It was a Monday night and the club was not particularly crowded. The club itself was nothing new to us. Having lived together in London, and in West Hollywood myself, and San Francisco before that, Damian and I were abundantly familiar with gay nightlife, and, perhaps humorously, there really wasn’t much of a difference between our experiences with gay nightlife in various cities or even different countries. But this night would prove to be much different than any other typical night out.
We were having a beer in the outside patio, debating how much longer to stay, when I quickly and without much thought turned my head around to look behind me. Standing there alone several feet away was, without a doubt, the most beautiful man I have ever seen. And clichés be damned, our eyes met. It took a second to register that we were truly staring. But it was quickly unmistakable and I nodded to acknowledge him. He nodded back. I turned to Damian, and turned back—he was still looking, and then I waved him over to talk to us.
He spoke perfect English. We introduced ourselves, I mispronounced his name, Erdi, and he immediately began a conversation with Damian. They chatted and chatted while I stood next to him. This is cool, I thought, and then inevitably began wondering if it was me that he was interested in. Just as the knots in my stomach began, he injected into his conversation that he thought I was attractive, and put his arm around me. No more questioning. Soon Erdi and I were saying goodnight to Damian, and hailing a taxi.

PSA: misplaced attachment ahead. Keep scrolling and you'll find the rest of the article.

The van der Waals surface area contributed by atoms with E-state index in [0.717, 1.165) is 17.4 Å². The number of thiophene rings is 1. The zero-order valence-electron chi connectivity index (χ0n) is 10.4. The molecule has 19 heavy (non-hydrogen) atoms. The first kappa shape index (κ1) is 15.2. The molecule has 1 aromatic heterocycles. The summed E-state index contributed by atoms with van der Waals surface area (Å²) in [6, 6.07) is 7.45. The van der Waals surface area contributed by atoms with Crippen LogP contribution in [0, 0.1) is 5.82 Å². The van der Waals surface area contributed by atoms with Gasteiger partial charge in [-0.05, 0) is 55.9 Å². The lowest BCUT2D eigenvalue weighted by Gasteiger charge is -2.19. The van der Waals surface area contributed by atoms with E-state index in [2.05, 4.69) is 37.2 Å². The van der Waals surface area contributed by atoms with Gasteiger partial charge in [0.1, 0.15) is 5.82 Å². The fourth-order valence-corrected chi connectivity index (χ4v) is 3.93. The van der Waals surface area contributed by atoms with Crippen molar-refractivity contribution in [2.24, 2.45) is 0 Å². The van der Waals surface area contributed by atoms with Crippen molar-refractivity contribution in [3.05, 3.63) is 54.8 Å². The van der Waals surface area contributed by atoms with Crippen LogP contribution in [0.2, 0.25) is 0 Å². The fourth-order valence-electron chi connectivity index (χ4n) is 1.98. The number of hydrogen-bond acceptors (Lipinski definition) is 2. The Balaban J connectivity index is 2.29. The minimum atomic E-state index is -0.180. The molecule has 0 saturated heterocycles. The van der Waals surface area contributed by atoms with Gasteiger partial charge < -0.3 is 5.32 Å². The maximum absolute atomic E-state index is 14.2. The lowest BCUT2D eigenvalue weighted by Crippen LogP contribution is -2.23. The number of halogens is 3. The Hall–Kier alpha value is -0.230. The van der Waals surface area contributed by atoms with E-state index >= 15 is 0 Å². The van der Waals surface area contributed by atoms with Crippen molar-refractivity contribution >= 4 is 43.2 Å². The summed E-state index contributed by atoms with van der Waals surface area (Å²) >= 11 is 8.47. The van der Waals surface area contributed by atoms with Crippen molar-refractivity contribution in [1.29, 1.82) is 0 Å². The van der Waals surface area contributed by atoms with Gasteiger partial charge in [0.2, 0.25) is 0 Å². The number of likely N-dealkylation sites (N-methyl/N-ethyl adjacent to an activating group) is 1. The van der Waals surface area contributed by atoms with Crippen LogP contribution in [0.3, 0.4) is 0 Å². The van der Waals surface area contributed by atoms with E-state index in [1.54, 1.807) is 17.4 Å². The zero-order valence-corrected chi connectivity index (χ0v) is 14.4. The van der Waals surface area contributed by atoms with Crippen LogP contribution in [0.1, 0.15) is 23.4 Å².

By morning it was clear this was no simple holiday romance. This was special. Erdi made me laugh. Though I was in a very foreign city, in a very foreign country, I was perfectly comfortable in his home. I was with this young Turkish man—originally from a small village in the east of the country—but I was at home. I was at peace. I didn’t really need to, but I asked if I could see him again. He smiled, said yes, and we spent every day together for the next week. Being with him was so easy, natural. We talked about world politics, economics, our cultures, music, film, gay life in the U.S. and Turkey. Mostly we laughed. We watched YouTube videos of ridiculous people doing ridiculous things. Indeed, that was what connected us most deeply—our recognition of and appreciation for the absurd all around us. We understood each other. And I admired him. He was born poor by any country’s standards, but pulled himself out by disciplined study, earning scholarships to the best schools in his area, finally being accepted at one of Turkey’s most prestigious universities, Istanbul University, to study economics.